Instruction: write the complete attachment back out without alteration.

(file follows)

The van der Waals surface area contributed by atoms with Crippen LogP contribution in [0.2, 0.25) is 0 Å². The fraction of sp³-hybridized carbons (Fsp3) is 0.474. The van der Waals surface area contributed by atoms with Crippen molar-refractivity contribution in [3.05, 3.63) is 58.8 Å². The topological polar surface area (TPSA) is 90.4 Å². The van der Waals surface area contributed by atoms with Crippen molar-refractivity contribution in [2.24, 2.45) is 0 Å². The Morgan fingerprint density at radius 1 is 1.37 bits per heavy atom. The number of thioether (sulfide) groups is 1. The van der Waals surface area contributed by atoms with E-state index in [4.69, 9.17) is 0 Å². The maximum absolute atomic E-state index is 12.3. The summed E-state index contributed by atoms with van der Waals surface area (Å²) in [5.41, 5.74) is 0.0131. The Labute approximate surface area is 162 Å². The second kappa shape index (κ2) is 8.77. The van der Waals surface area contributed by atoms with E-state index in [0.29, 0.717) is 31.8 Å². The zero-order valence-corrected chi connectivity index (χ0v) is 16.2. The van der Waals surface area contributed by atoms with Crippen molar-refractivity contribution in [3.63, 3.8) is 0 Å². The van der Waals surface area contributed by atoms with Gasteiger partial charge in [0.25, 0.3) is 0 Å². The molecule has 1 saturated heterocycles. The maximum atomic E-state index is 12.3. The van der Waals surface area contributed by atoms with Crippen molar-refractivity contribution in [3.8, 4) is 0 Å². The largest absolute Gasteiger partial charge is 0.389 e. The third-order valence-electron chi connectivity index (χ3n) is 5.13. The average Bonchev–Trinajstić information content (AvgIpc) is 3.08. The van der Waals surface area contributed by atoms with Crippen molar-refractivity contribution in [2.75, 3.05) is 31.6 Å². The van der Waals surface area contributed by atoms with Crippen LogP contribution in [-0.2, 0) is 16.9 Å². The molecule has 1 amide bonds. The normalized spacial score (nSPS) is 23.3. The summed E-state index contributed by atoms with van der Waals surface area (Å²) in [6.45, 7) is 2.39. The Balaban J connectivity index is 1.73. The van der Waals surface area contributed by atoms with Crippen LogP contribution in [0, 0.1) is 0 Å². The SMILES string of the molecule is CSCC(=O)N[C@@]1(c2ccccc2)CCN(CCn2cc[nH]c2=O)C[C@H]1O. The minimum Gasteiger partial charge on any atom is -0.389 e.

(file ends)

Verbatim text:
The van der Waals surface area contributed by atoms with Crippen LogP contribution in [0.2, 0.25) is 0 Å². The fraction of sp³-hybridized carbons (Fsp3) is 0.474. The van der Waals surface area contributed by atoms with Crippen molar-refractivity contribution in [3.05, 3.63) is 58.8 Å². The topological polar surface area (TPSA) is 90.4 Å². The van der Waals surface area contributed by atoms with Crippen molar-refractivity contribution in [2.24, 2.45) is 0 Å². The Morgan fingerprint density at radius 1 is 1.37 bits per heavy atom. The number of thioether (sulfide) groups is 1. The van der Waals surface area contributed by atoms with E-state index in [4.69, 9.17) is 0 Å². The maximum absolute atomic E-state index is 12.3. The summed E-state index contributed by atoms with van der Waals surface area (Å²) in [5.41, 5.74) is 0.0131. The Labute approximate surface area is 162 Å². The second kappa shape index (κ2) is 8.77. The van der Waals surface area contributed by atoms with E-state index in [0.29, 0.717) is 31.8 Å². The zero-order valence-corrected chi connectivity index (χ0v) is 16.2. The van der Waals surface area contributed by atoms with Crippen molar-refractivity contribution in [3.63, 3.8) is 0 Å². The van der Waals surface area contributed by atoms with Gasteiger partial charge in [0.25, 0.3) is 0 Å². The molecule has 1 saturated heterocycles. The maximum atomic E-state index is 12.3. The van der Waals surface area contributed by atoms with Crippen molar-refractivity contribution in [3.8, 4) is 0 Å². The largest absolute Gasteiger partial charge is 0.389 e. The third-order valence-electron chi connectivity index (χ3n) is 5.13. The average Bonchev–Trinajstić information content (AvgIpc) is 3.08. The van der Waals surface area contributed by atoms with Crippen molar-refractivity contribution in [2.75, 3.05) is 31.6 Å². The van der Waals surface area contributed by atoms with Crippen LogP contribution in [-0.2, 0) is 16.9 Å². The molecule has 1 amide bonds. The normalized spacial score (nSPS) is 23.3. The summed E-state index contributed by atoms with van der Waals surface area (Å²) in [6.45, 7) is 2.39. The Balaban J connectivity index is 1.73. The van der Waals surface area contributed by atoms with Crippen LogP contribution in [0, 0.1) is 0 Å². The SMILES string of the molecule is CSCC(=O)N[C@@]1(c2ccccc2)CCN(CCn2cc[nH]c2=O)C[C@H]1O. The minimum Gasteiger partial charge on any atom is -0.389 e.